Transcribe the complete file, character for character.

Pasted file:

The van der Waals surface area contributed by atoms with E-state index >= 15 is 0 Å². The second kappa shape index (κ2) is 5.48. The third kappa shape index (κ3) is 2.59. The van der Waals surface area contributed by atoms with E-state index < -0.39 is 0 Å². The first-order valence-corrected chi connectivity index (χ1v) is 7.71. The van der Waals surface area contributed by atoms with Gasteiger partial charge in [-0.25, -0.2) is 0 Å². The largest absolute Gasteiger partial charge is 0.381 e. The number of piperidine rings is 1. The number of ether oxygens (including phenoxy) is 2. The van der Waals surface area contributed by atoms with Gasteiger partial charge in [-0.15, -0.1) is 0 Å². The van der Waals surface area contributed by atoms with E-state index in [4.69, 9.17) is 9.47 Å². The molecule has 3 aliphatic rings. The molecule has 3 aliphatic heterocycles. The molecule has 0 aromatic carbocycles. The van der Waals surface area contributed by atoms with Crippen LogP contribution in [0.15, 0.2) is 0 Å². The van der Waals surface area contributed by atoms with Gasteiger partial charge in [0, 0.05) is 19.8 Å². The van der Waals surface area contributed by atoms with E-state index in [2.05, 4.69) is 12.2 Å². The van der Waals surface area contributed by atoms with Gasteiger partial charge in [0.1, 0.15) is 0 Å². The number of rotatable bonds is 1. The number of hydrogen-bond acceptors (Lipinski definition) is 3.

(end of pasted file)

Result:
The van der Waals surface area contributed by atoms with E-state index >= 15 is 0 Å². The second kappa shape index (κ2) is 5.48. The third kappa shape index (κ3) is 2.59. The van der Waals surface area contributed by atoms with E-state index < -0.39 is 0 Å². The first-order valence-corrected chi connectivity index (χ1v) is 7.71. The van der Waals surface area contributed by atoms with Gasteiger partial charge in [-0.25, -0.2) is 0 Å². The largest absolute Gasteiger partial charge is 0.381 e. The number of piperidine rings is 1. The number of ether oxygens (including phenoxy) is 2. The van der Waals surface area contributed by atoms with Gasteiger partial charge in [-0.15, -0.1) is 0 Å². The van der Waals surface area contributed by atoms with E-state index in [4.69, 9.17) is 9.47 Å². The molecule has 3 aliphatic rings. The molecule has 3 aliphatic heterocycles. The molecule has 0 aromatic carbocycles. The van der Waals surface area contributed by atoms with Crippen LogP contribution in [0.15, 0.2) is 0 Å². The van der Waals surface area contributed by atoms with Gasteiger partial charge in [0, 0.05) is 19.8 Å². The van der Waals surface area contributed by atoms with E-state index in [2.05, 4.69) is 12.2 Å². The van der Waals surface area contributed by atoms with Gasteiger partial charge in [0.1, 0.15) is 0 Å². The number of rotatable bonds is 1. The number of hydrogen-bond acceptors (Lipinski definition) is 3.